Regression relations were established between selected EEW parameters and magnitude to determine the threshold values for issuing warning for the events having M ≥ 6.
The threshold values determined for different time windows  are shown in Table 1. Also, the calculated threshold values are found to be in good agreement with threshold values suggested by other researchers using considered EEW parameters at different dataset.
4. Lead Time Calculation for Cities in Northern India
Three EEW parameters preference based approach developed by Bhardwaj et al. 2015  have been used in the present study to estimate the lead times. The stations used to estimate the lead time for various cities are shown in Figure 1. The cities chosen for estimation of lead time are given in Table 2.
Lead time is defined as the time difference between S-wave arrivals at the user site and first P-wave arrival at the seismic network in addition with the transmission delay and the time consumed in various processings (detection of P-onset, calculation of various EEW parameters, decision to issue an alarm for a potentially damaging earthquake). Figure 2 represents how the lead time is calculated in case of a regional warning approach.
The time taken by S-wave to reach a particular place will be time available to act or to give warning. Keeping in view, the developed EEW algorithm takes 4 sec to compute EEW parameters and to make decision about the alarm with 1 sec of transmission delay and 1 sec of processing delay. Thus, the lead time is calculated as follows:
The lead time has been calculated for six main cities of Northern India, namely, Dehradun, Hardwar, Roorkee, Muzaffarnagar, Meerut, and Delhi. The array of 100 stations with EEW sensors has been considered as the epicenter of 100 earthquakes having focal depth of 15 km originated in the selected seismic network region. The lead time for the six selected cities has been calculated for each earthquake by considering P-arrival farthest from the nearest four stations and S-arrival at the cities along with decision time, transmission, and processing delay. The P-wave and S-wave velocities considered are 5.5 km/sec and 3.2 km/sec, respectively. For example, for earthquake number 1 the nearest four stations are station itself, station, station, and station, respectively (Figure 3), with corresponding hypocentral distances such as 15 km, 16.42 km, 17.29 km, and 17.91 km as shown in Figure 4.
After the search of the nearest four stations with their hypocentral distance calculation being done, the longest P-arrival time at the four nearest stations has been considered for calculating P-arrival time at the seismic network. Further, by using Heaversine’s formula, distance between the event and the city has been determined and the time taken by the destructive S-wave to reach the particular city has been calculated. The calculated P-arrival and S-arrival time along with 4 sec of EEW algorithm decision time, 1 sec of transmission delay, and 1 sec of processing delay provide the lead time for the cities by using (1). The lead time for each city has been calculated and shown in Figure 5. From Figure 5, it has been concluded that, for Dehradun, the minimum lead time is 5 sec and maximum lead time is 37 sec, for Hardwar, the minimum lead time is 11 sec and maximum lead time is 36 sec, for Roorkee, the minimum lead time is 20 sec and maximum lead time is 47 sec, for Muzaffarnagar, the minimum lead time is 35 sec and maximum lead time is 59 sec, for Meerut, the minimum lead time is 48 sec and maximum lead time is 70 sec, and, for Delhi, the minimum lead time is 68 sec and maximum lead time is 90 sec as shown in Figure 6. Thus, the cities which are near the epicentral region have small lead time in comparison with cities which are far from it. Calculating an average lead time for the considered cities is as follows:(1)Dehradun, 20 sec(2)Hardwar, 22sec(3)Roorkee, 31 sec(4)Muzaffarnagar, 44 sec(5)Meerut, 57 sec(6)Delhi, 76 sec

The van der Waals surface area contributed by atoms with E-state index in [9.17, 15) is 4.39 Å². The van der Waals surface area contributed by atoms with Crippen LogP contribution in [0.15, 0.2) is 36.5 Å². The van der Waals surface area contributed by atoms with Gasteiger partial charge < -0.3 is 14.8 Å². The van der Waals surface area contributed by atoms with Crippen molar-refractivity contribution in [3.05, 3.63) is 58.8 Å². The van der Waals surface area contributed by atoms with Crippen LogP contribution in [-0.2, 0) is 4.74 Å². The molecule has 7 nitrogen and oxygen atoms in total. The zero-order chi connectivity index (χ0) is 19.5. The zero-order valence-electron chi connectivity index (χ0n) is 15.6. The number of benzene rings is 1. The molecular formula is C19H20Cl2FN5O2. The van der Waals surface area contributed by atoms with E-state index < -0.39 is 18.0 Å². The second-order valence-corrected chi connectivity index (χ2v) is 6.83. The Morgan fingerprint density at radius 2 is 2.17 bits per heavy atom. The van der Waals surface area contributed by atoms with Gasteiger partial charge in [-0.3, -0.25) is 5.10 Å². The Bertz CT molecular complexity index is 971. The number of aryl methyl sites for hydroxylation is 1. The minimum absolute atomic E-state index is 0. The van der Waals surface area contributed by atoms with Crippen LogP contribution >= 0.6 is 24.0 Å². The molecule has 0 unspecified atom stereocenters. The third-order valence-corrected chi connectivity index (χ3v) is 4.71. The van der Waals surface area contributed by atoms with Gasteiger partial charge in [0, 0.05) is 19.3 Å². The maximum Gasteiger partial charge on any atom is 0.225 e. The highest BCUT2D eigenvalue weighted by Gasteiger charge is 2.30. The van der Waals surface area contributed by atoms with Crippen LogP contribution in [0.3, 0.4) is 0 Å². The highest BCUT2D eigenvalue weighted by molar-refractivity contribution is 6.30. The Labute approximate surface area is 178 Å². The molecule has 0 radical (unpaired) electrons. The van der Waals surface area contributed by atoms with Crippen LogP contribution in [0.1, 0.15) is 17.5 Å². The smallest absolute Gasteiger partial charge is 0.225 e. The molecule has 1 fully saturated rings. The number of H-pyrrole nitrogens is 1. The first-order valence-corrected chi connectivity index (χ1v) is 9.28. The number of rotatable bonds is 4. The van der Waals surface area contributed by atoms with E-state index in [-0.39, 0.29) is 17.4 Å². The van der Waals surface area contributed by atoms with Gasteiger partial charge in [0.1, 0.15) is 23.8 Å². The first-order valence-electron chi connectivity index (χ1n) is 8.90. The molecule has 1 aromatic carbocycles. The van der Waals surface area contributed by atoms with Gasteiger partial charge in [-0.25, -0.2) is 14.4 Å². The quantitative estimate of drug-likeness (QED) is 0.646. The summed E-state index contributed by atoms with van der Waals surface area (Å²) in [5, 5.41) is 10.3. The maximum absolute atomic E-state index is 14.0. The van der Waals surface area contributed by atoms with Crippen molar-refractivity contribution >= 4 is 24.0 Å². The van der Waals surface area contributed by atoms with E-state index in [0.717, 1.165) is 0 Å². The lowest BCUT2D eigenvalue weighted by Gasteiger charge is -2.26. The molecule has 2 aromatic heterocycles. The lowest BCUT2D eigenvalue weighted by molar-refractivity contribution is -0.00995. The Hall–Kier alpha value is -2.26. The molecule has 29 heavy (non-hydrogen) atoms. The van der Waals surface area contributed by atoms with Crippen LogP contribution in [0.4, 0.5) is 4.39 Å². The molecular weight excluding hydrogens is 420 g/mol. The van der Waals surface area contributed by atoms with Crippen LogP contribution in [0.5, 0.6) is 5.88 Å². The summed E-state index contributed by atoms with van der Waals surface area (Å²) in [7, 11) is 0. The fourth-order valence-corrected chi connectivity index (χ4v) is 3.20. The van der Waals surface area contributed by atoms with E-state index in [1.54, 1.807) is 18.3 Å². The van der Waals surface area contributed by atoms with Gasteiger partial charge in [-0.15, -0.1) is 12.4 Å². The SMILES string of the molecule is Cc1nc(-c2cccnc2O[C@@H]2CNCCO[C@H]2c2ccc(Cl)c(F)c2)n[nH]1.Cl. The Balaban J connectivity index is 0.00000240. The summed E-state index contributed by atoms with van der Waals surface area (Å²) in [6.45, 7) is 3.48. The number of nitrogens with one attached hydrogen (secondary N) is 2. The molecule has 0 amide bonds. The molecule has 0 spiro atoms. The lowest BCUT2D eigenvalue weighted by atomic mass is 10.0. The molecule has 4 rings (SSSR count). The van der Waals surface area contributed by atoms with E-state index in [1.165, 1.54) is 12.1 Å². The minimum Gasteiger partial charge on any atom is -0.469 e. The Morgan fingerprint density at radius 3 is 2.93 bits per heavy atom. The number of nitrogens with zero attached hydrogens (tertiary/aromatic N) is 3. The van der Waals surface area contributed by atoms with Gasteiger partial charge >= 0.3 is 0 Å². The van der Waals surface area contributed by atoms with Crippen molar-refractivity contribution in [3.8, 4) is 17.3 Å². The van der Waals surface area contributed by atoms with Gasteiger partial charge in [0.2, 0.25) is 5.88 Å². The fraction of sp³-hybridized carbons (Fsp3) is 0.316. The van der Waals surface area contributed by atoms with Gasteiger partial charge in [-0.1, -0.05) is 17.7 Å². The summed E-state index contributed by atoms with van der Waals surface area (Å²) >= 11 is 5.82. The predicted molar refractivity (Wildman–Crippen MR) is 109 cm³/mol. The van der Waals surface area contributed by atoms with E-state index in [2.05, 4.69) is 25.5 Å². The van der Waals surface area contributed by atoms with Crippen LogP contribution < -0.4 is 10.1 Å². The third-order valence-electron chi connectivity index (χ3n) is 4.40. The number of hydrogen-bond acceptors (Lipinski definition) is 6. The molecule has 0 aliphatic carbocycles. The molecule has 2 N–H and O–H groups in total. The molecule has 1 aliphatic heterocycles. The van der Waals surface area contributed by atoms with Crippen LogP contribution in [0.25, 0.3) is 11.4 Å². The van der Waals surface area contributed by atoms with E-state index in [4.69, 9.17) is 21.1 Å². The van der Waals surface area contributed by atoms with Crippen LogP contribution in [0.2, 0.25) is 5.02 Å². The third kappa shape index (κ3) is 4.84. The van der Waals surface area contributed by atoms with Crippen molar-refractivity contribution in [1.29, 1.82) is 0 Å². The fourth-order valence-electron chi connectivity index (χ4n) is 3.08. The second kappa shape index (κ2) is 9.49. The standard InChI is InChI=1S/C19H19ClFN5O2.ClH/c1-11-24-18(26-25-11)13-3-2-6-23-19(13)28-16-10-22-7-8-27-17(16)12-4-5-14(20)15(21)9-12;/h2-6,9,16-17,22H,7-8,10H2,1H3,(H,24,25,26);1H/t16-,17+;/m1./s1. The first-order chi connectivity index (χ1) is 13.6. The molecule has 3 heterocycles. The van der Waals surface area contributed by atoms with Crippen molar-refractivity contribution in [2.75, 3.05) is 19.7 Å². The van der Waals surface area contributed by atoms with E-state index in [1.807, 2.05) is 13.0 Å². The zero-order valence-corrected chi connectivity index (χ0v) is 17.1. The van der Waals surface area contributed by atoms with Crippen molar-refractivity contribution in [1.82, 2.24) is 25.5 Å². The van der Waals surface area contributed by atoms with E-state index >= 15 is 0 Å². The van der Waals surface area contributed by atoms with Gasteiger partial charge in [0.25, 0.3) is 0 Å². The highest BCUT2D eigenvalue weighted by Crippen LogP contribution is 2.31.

It is found that, for all the cities, the time available for alarm varies from 5 sec to 90 sec, i.e., from seconds to more than a minute, which is substantial time to act for saving human lives and for activation of emergency response measures such as immediate shutdown of industrial units, nuclear power plants, gas lines, pipelines, computers, and slowing down high speed train. Further efforts are needed to achieve EEW system’s amalgamation into engineering applications .
Advancement in data analyses techniques and increased public perception of seismic hazard accelerated the growth of real-time earthquake information system such as EEW system. The warning time provided by the EEW system can be used to minimize property damage and loss of lives and to aid emergency response. The EEW systems deployed in Northern Indian region have been used as a case study. The multiparameter EEW algorithm has been used to calculate the lead time for Northern India cities such as Dehradun, Roorkee, Hardwar, Muzaffarnagar, Meerut, and Delhi.
The estimated lead time is defined as the time which consists of the time to reach S-wave at the target site after subtraction of the sum of P-wave arrival time at the station, time taken by EEW algorithm, and processing time. Even though the time practically taken by the seismic wave is more, the time consumed in transmission and processing has to be subtracted which reduces the lead time which affects its usefulness in disaster mitigation measures. The study reveals that, for Dehradun, Hardwar, Roorkee, Muzaffarnagar, and Meerut, the minimum lead time is 5, 11, 20, and 35 seconds while the maximum lead time is 37, 36, 47, and 59 sec, respectively. One of the important outcomes of the study is the estimated lead time for Delhi which is minimum 68 sec and maximum 90 sec. Such larger estimated lead times to these densely populated cities show that EEW can successfully work as one of the important real-time earthquake disaster reduction measures in Northern India. As the Himalayas have high seismicity runs with east-west trend for about 2500 km with the cities lying in southern vicinity (not more than 250 km), such EEW systems are recommended to be deployed all along the southern flank of Himalayas.
The data used to support the findings of this study are available from the corresponding author upon request.
Conflicts of Interest
The authors declare that there are no conflicts of interest regarding the publication of this paper.
The authors would like to thank Ministry of Earth Science (MoES) of India and Professor Ashok Kumar, Department of Earthquake Engineering, Indian institute of Technology Roorkee, for his sincere support and invaluable advices for carrying out this study.